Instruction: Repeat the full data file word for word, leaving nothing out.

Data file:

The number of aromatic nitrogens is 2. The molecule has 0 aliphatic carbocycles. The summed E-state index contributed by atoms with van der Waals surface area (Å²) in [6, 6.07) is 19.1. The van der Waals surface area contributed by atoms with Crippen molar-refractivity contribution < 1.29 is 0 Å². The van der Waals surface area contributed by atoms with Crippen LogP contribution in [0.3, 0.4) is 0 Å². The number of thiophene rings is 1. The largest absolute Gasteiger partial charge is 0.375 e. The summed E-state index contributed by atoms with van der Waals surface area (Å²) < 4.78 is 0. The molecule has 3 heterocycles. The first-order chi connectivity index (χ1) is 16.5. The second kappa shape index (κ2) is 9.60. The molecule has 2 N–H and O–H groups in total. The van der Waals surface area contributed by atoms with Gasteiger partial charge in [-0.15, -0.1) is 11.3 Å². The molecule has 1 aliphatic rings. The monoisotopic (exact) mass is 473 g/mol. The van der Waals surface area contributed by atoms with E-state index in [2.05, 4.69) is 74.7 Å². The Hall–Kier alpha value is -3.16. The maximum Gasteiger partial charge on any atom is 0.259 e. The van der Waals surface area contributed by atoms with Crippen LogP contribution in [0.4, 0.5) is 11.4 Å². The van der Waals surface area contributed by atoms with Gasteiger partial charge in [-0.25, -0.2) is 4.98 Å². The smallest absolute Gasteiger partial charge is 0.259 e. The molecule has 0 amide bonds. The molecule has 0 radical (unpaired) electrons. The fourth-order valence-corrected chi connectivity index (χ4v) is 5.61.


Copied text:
The number of aromatic nitrogens is 2. The molecule has 0 aliphatic carbocycles. The summed E-state index contributed by atoms with van der Waals surface area (Å²) in [6, 6.07) is 19.1. The van der Waals surface area contributed by atoms with Crippen molar-refractivity contribution < 1.29 is 0 Å². The van der Waals surface area contributed by atoms with Crippen LogP contribution in [0.3, 0.4) is 0 Å². The number of thiophene rings is 1. The largest absolute Gasteiger partial charge is 0.375 e. The summed E-state index contributed by atoms with van der Waals surface area (Å²) < 4.78 is 0. The molecule has 3 heterocycles. The first-order chi connectivity index (χ1) is 16.5. The second kappa shape index (κ2) is 9.60. The molecule has 2 N–H and O–H groups in total. The van der Waals surface area contributed by atoms with Gasteiger partial charge in [-0.15, -0.1) is 11.3 Å². The molecule has 1 aliphatic rings. The monoisotopic (exact) mass is 473 g/mol. The van der Waals surface area contributed by atoms with E-state index in [2.05, 4.69) is 74.7 Å². The Hall–Kier alpha value is -3.16. The maximum Gasteiger partial charge on any atom is 0.259 e. The van der Waals surface area contributed by atoms with Crippen LogP contribution in [0.4, 0.5) is 11.4 Å². The van der Waals surface area contributed by atoms with Gasteiger partial charge in [-0.25, -0.2) is 4.98 Å². The smallest absolute Gasteiger partial charge is 0.259 e. The molecule has 0 amide bonds. The molecule has 0 radical (unpaired) electrons. The fourth-order valence-corrected chi connectivity index (χ4v) is 5.61.